Supply Chain Matters has featured several streaming commentaries focused on Chipotle Mexican Grill, and on the business and supply chain impacts related to the past series of food related illnesses including E-coli, salmonella, and norovirus that date back to 2015. Finally, we have some positive and more encouraging news to share with our readers.  

Excuse the pun, but our biggest beef with the restaurant chain has consistently been its outward arrogance, and in not communicating definitive efforts to mitigate food safety concerns across the entire supply chain. Our take was one that management initially had not publicly grasped the full magnitude of its brand crisis, and supply-chain wide implications. The elephant in the room has been consumer perceptions of ongoing food safety and whether this chain had taken all necessary measures to ensure that the series of incidents that occurred in 2015 would not be repeated, at least by insuring that controlled, network-wide management and quality focused practices were being addressed.

Our observations have questioned why this company has relied solely on sales and marketing tactics to bring previous loyal patrons back. Our last update related to Chipotle in December of last year, echoed reports of building pressures on senior management manifested by continued disappointing financial performance results. Monies spent on new marketing initiatives were not resonating with loyal patrons. Employee turnover at restaurants was reported as 130 percent, defeating efforts for increased employee training on food safety measures. Declining sales and profits seemed to be defeating efforts of following through on supply chain food safety initiatives.

However, new information now encourages us.

In March, the Director of Food Safety for the restaurant chain, recruited shortly after the crisis, addressed the Food Processing Suppliers Association Annual Conference. A published April report by FoodBusinessNews.net highlights efforts that have taking place since the 2015 incidents. Dr. Dale Dexter, Manager of Food Safety Programs indicated that the company has come a long way in the past 16 months, but it was also an interesting ride.

Noted was that the food safety initiative scoured every ingredient that suppliers utilize. While previously, raw beef was brought into restaurants, two of chain’s beef suppliers are now required to practice sous-vide cooking to control food-borne risks prior to shipping to individual restaurants. Efforts were also made to initiate similar practices on raw chicken, but that effort was curtailed because the quality of taste did not pass the standards of founder Steve Ells. Chorizo sausage supplies are now subject to high pressure processing before being shipped to restaurants. For produce, two employees at individual restaurants are typically brought in two hours before opening to blanch raw fruits and vegetable in a five-second boil to kill any food borne bacteria.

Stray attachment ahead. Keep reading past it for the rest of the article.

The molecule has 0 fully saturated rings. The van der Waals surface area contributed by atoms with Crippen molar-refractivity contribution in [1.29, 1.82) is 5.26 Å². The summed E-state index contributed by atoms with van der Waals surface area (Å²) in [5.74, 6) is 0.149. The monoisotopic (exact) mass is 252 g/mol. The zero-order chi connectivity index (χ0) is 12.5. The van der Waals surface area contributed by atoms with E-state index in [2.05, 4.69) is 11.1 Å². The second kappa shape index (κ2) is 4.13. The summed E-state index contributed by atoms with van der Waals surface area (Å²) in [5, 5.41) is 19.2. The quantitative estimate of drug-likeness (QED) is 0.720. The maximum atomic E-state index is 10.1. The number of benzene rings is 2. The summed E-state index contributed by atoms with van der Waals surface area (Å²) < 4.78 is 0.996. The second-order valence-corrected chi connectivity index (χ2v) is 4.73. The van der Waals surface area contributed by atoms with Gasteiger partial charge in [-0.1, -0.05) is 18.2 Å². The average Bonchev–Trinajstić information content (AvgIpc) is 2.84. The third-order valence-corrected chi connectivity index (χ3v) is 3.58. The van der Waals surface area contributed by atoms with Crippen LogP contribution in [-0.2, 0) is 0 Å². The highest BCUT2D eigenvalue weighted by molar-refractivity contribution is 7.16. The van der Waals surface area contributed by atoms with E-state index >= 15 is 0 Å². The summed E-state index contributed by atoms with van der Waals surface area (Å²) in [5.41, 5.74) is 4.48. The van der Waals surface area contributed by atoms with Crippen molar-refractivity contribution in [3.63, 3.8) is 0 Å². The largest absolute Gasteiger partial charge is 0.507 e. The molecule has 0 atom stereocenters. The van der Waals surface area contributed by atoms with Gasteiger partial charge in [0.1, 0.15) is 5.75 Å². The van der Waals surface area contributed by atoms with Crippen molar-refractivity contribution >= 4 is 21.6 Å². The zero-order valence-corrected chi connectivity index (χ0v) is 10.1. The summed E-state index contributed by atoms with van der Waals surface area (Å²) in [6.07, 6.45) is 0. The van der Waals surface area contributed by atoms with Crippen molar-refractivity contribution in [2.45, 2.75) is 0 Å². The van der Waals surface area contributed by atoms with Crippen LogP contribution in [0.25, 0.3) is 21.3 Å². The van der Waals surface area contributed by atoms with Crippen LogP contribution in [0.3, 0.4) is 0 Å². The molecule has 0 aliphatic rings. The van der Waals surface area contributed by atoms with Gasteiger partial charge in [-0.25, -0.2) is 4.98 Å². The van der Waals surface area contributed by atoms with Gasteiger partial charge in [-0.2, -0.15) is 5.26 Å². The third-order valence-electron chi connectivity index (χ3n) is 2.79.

Restaurants are now equipped with in-duct air purifiers and ice machine sanitation systems. A partnership with Ecolab includes food safety audits and mentioned is utilization of a Supplier Management and Traceability program. The chain has now adopted a paid sick leave policy and restaurant employees are monitored for signs of sickness, supported by a hotline of on-call nurses.

These are positive steps, and should be commended.

From our lens, communication and updates of such efforts should not only been shared at an industry forum, but broader platforms as-well including general media. Such initiatives and progress reports should have been the mission of Chipotle’s marketing and public relations efforts month ago.

This week, Chipotle announced the appointment of a Chief Restaurant Officer. Scott Boatwright was a prior senior vice president of operations at Arby’s Restaurant Group. The announcement indicates that Mr. Boatwright’s responsibilities will be- “enhancing the guest experience, developing and leading field leadership teams, developing strong teams inside the restaurants, and enhancing operational efficiency.”

There is no mention of insuring that ongoing food safety initiatives are consistently implemented and maintained across all restaurants.

Here again, a communications and mission commitment opportunity lost.

As a supply chain social medium, we are now willing to add some praise to Chipotle’s ongoing efforts to address supply chain wide food safety mitigation. But the job is never complete.

For food related industry, and for food related supply chains, marketing efforts are not only about products and services, but also about food safety efforts across the entire supply chain, including restaurants.

Bob Ferrari

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